“This (civil war) would never have been possible without the sinister influence of the Jesuits. We owe it to Popery that we now see our land reddened with the blood of her noblest sons. Though there were great differences of opinion between the South and North, on the question of slavery, neither Jeff Davis nor any one of the leading men of the Confederacy would have dared to attack the North, had they not relied on the promise of the Jesuits, that, under the mask of Democracy, the money and the arms of the Roman Catholics, even the arms of France, were at their disposal if they would attack us.”

I pity the priests, the bishops and monks of Rome in the United States, when the people realize that they are, in great part, responsible for the tears and the blood shed in this war. I conceal what I know, on that subject, from the knowledge of the nation; for if the people knew the whole truth, this war would turn into a religious war, and it would at once, take a tenfold more savage and bloody character. It would become merciless as all religious wars are. It would become a war of extermination on both sides. The Protestants of both the North and the South would surely unite to exterminate the priests and the Jesuits, if they could hear what Professor Morse has said to me of the plots made in the very city of Rome to destroy this Republic, and if they could learn how the priests, the nuns, and the monks, which daily land on our shores, under the pretext of preaching their religion, instructing the people in their schools, taking care of the sick in the hospitals, are nothing else but the emissaries of the Pope, of Napoleon, and the other despots of Europe, to undermine our institutions, alienate the hearts of our people from our constitution, and our laws, destroy our schools, and prepare a reign of anarchy here as they have done in Ireland, in Mexico, in Spain, and wherever there are any people who want to be free."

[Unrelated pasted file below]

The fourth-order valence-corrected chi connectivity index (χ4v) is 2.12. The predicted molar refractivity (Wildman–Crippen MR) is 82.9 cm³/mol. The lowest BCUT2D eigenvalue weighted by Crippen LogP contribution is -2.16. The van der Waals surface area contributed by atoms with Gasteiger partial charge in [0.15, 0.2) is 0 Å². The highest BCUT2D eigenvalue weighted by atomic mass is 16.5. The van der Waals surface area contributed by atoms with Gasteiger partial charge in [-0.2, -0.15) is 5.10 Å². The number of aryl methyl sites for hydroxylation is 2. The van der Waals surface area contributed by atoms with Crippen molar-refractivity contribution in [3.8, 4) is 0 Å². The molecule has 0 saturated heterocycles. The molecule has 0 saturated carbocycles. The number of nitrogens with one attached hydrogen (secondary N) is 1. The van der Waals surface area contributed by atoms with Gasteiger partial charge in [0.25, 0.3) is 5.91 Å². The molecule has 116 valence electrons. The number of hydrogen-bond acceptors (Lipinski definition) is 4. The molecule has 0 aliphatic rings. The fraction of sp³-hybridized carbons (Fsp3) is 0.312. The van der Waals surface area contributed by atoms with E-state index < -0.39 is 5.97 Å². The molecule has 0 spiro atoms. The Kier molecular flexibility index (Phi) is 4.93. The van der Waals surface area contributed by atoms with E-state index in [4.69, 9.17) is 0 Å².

Offline EyeBelieve

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« Reply #9 on: February 05, 2012, 12:11:28 AM »


how about abraham lincoln's